BACKGROUND: Cardiorespiratory fitness (CRF) could reduce the risk of metabolic syndrome (MetS) while the association between muscular endurance capacity (MEC) and incident MetS has rarely been investigated in young adults. METHODS: A total of 2890 military men and women, aged 18-39 years, free of baseline MetS in Taiwan, were followed for incident MetS from baseline (2014) until the end of 2020. All subjects received annual health examinations for assessment of MetS. Physical fitness was assessed by CRF (estimated maximal oxygen uptake, VO2 max [mL/kg/min], in a 3000-m run) and MEC (numbers of 2-min push-ups). MetS was defined according to the International Diabetes Federation (IDF) criteria. Multiple Cox regression analysis was conducted with adjustments for baseline age, sex, substance use status and physical activity to determine the associations of CRF and MEC with incidences of new-onset MetS and related features, for example, central obesity, hypertension, dyslipidaemia and prediabetes or diabetes. To examine the combined effects of CRF and MEC status on incidence of MetS, high and low levels of CRF and MEC were separately defined by over and under the sex-specific median in each exercise test. RESULTS: During a median follow-up of 5.8 years, there were 673 (23.3%) new-onset MetS. Higher CRF was associated with a lower incidence of MetS (hazard ratio [HR] and 95% confidence interval: 0.905 [0.877-0.933]), and its components separately, except hypertension. No association was observed between MEC and incident MetS, and its components separately, except hypertension. When evaluating the combined effects of MEC and CRF status on the incidence of MetS, it was observed that compared with the low CRF/low MEC, the high CRF/high MEC (HR: 0.553 [0.439-0.697]) and the high CRF/low MEC (HR: 0.730 [0.580-0.918]) had a lower incidence of new-onset MetS (P value for the intergroup difference = 0.04). There was no significant result for the low CRF/high MEC. CONCLUSIONS: This study highlights that although the protective effects of MEC to reduce the incidence of MetS and most of its related features were mainly driven by CRF in young adults, there was an addictive effect of greater MEC on CRF to prevent the development of new-onset MetS before midlife.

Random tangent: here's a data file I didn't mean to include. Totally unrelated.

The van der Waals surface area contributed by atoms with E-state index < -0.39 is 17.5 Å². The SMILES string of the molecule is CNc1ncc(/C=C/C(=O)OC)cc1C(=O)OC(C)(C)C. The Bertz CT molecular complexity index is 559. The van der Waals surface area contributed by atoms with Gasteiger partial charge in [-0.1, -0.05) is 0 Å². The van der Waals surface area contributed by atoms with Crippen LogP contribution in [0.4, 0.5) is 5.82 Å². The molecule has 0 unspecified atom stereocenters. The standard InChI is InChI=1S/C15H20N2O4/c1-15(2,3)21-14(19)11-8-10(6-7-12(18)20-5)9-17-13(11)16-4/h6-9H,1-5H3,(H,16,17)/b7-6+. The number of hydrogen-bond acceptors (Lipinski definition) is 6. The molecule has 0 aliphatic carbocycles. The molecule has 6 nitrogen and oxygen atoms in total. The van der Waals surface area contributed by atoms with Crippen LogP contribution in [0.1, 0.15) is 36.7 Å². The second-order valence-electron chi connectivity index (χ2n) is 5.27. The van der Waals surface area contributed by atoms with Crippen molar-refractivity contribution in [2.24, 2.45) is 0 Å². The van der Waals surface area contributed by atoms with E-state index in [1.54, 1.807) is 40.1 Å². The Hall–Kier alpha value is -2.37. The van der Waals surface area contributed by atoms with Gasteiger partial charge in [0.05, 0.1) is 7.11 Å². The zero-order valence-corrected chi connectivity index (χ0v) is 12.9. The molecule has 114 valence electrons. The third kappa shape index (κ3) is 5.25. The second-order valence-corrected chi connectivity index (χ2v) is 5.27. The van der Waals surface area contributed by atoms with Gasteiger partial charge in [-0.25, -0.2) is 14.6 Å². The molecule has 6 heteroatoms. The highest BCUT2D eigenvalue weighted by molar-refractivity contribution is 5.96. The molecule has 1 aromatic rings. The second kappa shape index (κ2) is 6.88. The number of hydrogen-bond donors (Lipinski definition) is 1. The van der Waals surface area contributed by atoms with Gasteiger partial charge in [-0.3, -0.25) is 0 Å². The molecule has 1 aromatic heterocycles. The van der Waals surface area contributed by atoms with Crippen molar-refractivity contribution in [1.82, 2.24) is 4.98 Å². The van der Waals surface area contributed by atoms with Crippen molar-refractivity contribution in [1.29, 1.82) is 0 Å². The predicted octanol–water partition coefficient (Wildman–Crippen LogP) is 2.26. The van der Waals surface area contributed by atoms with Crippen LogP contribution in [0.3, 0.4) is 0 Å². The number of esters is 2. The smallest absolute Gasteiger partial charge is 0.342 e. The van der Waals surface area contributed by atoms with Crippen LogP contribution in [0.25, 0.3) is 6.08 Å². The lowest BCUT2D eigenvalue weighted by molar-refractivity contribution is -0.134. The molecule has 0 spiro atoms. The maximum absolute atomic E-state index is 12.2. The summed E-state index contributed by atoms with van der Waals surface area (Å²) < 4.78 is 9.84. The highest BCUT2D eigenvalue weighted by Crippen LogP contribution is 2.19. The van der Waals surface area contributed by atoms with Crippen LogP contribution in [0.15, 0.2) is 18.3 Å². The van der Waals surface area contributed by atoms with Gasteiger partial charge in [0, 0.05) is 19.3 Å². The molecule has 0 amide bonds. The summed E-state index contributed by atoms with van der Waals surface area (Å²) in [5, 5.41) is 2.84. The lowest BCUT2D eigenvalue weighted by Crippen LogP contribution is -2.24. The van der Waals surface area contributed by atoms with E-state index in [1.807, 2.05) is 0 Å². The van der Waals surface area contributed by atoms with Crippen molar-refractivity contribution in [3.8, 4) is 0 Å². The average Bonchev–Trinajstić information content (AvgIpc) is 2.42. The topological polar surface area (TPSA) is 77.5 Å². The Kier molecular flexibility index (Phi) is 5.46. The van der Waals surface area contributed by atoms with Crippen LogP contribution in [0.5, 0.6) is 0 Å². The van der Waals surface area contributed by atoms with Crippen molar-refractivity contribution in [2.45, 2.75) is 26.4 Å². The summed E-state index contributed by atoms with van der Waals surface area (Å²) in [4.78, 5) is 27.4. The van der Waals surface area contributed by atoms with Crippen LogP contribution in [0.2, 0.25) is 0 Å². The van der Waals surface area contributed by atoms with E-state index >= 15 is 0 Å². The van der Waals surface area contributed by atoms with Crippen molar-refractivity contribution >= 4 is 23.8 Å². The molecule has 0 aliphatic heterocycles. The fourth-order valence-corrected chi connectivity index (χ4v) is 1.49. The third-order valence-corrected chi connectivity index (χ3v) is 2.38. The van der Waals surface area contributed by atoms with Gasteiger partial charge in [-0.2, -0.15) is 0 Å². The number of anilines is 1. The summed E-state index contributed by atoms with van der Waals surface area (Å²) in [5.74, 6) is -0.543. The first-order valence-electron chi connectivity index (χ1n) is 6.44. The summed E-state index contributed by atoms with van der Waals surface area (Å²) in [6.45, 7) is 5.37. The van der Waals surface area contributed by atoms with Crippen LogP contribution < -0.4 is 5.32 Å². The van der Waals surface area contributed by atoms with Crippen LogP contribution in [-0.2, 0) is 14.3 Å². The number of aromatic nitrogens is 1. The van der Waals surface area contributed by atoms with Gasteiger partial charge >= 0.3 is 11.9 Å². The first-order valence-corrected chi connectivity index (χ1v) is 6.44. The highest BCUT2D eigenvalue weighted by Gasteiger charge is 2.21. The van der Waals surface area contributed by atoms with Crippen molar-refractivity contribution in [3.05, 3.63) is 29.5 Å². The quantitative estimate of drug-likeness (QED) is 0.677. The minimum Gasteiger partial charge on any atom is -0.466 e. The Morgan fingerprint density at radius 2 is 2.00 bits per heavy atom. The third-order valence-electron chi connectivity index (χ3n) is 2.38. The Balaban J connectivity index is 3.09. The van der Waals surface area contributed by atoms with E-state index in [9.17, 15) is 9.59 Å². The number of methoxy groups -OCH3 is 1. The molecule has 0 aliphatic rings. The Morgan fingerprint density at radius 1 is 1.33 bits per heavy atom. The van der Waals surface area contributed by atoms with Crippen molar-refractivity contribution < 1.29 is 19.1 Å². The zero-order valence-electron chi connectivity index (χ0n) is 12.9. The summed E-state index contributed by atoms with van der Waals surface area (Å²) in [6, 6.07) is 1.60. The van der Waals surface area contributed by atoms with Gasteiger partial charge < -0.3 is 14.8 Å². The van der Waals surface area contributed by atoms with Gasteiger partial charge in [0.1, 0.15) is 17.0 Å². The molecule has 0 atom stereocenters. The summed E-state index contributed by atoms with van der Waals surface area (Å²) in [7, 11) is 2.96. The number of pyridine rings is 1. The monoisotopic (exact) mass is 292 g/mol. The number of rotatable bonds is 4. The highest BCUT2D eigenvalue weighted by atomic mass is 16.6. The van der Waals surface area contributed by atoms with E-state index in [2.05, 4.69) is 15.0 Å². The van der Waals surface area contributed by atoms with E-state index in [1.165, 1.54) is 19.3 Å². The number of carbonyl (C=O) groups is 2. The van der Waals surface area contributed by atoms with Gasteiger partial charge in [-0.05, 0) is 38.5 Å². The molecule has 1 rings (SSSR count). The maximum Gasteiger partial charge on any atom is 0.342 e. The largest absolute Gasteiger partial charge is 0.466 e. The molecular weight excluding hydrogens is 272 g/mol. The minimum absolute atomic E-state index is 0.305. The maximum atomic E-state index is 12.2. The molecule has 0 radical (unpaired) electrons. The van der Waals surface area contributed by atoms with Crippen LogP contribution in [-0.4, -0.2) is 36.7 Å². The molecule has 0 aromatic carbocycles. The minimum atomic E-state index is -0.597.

7.
Contemp Nurse ; : 1-17, 2024 Jun 07.
Article in English | MEDLINE | ID: mdl-38847296

ABSTRACT

Background: Growing evidence shows that metabolic syndrome and frailty are significantly associated. Screening and assessing frailty in patients with metabolic syndrome is important to help improve their clinical outcomes and quality of life. Therefore, understanding the prevalence of frailty in patients with metabolic syndrome is the first critical step, however, the prevalence reported in the literature varies widely.Aim: To pool the overall prevalence of frailty among patients with metabolic syndrome.Design: Systematic review and meta-analysis.Methods: The Cochrane Library, PubMed, Web of Science, Embase, APA PsycINFO, Scopus, CINAHL Complete, CNKI, Wan Fang, SinoMed, and VIP databases were searched from the inception to March 6, 2024. Statistical analysis was performed using STATA15 software. The prevalence was pooled using the random-effects model. The sources of heterogeneity were investigated by using meta-regression and subgroup analyses.Results: A total of 22 original studies published between 2007 and 2023 were included in this systematic review and meta-analysis, involving 19,921 metabolic syndrome patients. The prevalence of frailty and pre-frailty among patients with metabolic syndrome was 20% (95% CI: 16% to 25%, I2 = 99.44%) and 45% (95% CI: 36% to 53%, I2 = 99.20%). Subgroup analyses revealed differences in prevalence by frailty instruments, geographic regions, study settings, publication years, study quality, study design, and different components of metabolic syndrome.Conclusions: This systematic review and meta-analysis showed the high prevalence of frailty and pre-frailty in patients with metabolic syndrome. In the future, more high-quality longitudinal studies and exploration of other potential demographic characteristics that may influence frailty are needed to understand more information on frailty in patients with metabolic syndrome.